When you are trying to manage your diabetes, you should approach the deli counter with caution. When you approach the deli counter with its long rows of meats, cheeses, and salads, in most cases you do so without your best friend — nutrition facts. That’s not to say there aren’t healthy choices available, but the trick is finding them.

It simply isn’t possible to tell by looking, because even though you see ingredients you know swimming around in those salads, you can bet there are ingredients you can’t see. You need the nutrition information for these mixed dishes.

The information is available, but in most cases it’s held in a secure location behind the deli counter. That makes planning for deli items even more challenging than eating out, because most restaurants publish nutrition information online for you to consider in advance — most groceries do not.

The best strategy is to ask your deli counter how you can get copies of the nutrition information for products that you find appealing. They may hand you a book, or perhaps have preprinted tags or cards for the individual dishes. If you’re comfortable evaluating the products on the spot, good for you.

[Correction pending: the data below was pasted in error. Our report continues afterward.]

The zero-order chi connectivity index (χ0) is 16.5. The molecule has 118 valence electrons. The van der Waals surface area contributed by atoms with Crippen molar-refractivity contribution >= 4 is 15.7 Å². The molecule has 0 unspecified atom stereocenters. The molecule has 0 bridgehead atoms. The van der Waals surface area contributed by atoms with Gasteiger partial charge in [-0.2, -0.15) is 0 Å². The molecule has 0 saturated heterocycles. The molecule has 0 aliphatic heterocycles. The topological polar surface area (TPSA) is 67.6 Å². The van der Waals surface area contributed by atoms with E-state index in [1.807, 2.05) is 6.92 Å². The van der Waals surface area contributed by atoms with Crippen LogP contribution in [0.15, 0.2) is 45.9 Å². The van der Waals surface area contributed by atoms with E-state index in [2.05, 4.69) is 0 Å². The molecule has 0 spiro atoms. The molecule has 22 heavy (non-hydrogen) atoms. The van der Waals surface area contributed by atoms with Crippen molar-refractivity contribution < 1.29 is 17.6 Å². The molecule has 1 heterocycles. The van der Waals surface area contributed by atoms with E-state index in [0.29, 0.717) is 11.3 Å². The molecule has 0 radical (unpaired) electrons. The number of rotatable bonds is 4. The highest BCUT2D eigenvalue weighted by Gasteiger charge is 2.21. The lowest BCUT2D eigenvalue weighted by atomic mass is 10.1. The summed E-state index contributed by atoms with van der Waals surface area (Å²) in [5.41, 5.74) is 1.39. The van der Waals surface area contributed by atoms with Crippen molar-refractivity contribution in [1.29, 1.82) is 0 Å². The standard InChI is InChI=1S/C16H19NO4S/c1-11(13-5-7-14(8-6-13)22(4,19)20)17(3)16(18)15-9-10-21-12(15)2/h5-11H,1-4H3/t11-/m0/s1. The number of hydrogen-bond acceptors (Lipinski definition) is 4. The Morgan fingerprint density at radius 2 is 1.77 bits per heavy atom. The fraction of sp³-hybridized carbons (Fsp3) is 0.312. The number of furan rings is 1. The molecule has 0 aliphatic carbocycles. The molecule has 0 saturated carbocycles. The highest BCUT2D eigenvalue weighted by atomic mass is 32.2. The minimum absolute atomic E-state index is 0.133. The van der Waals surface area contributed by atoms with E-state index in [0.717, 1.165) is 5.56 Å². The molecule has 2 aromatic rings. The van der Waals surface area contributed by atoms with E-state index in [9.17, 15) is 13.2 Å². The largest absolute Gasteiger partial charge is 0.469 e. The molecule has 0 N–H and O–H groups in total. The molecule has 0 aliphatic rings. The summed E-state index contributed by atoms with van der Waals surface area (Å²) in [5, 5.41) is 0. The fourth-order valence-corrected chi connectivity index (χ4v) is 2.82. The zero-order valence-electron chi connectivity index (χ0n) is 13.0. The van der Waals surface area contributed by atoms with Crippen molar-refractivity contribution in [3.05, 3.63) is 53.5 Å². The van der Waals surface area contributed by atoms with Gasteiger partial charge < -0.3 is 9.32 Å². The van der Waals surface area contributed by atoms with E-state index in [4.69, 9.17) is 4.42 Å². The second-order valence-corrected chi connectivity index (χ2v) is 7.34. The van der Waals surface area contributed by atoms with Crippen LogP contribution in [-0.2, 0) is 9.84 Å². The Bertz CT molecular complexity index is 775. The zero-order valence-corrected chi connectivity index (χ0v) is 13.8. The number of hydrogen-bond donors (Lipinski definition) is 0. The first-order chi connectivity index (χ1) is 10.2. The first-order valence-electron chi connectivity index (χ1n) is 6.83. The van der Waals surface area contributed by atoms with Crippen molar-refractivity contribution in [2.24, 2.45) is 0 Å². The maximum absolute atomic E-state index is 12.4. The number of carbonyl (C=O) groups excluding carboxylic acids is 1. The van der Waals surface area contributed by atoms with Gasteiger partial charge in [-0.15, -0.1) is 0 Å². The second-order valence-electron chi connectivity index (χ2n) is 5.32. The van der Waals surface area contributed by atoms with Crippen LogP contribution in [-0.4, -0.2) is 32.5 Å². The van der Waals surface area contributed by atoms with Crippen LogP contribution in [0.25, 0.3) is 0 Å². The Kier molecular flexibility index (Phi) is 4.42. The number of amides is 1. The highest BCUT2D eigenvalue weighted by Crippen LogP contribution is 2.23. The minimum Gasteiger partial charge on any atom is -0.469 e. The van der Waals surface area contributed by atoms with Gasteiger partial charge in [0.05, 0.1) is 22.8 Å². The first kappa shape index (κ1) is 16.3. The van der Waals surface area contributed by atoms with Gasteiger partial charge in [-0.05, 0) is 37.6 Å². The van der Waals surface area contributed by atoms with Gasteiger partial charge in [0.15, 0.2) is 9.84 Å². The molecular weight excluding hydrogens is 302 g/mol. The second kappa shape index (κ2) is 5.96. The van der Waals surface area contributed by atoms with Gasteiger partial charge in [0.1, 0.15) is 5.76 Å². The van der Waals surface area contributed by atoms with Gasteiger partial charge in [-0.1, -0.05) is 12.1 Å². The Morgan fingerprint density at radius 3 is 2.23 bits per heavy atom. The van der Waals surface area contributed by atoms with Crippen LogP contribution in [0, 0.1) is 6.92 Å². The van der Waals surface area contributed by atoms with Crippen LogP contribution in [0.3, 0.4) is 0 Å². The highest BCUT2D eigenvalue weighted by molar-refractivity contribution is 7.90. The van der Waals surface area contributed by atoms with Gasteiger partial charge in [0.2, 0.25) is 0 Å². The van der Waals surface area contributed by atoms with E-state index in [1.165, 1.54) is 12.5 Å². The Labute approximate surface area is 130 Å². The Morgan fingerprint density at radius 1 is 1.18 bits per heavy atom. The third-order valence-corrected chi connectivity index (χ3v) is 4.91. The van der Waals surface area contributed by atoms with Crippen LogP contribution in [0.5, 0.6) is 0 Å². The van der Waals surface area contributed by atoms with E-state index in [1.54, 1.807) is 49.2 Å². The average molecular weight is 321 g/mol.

If you’d rather not do this while thinking under pressure, take the nutrition information home, and make your selections for the next trip. Remember, consider serving size and carbohydrates for blood glucose control, but watch for dishes that are high in fat, sodium, or added sugar.

Speaking of added sugar, the deli counter is often adjacent to the store’s bakery goods department, where an assortment of cookies, cakes, and pastries may be softly calling your name. You may find some great, freshly baked bread selections in this area, and once again you should be able to get the nutrition information for those items from the bakery counter.

As for the sweetened treats, walk swiftly. Sweet treats aren’t forbidden for diabetics— moderation, as you would imagine, is the strategy best adopted for diabetes management — but you are much better off preparing these kinds of items at home.

First, you’ll know exactly what goes into the recipe, and you can select from recipes that are lower in carbohydrate, fat, and sodium. Second, baked goods can often be modified by using non-nutritive sweeteners to replace sugar, and fruit purees to replace fat. Grocery baked sweets are best avoided.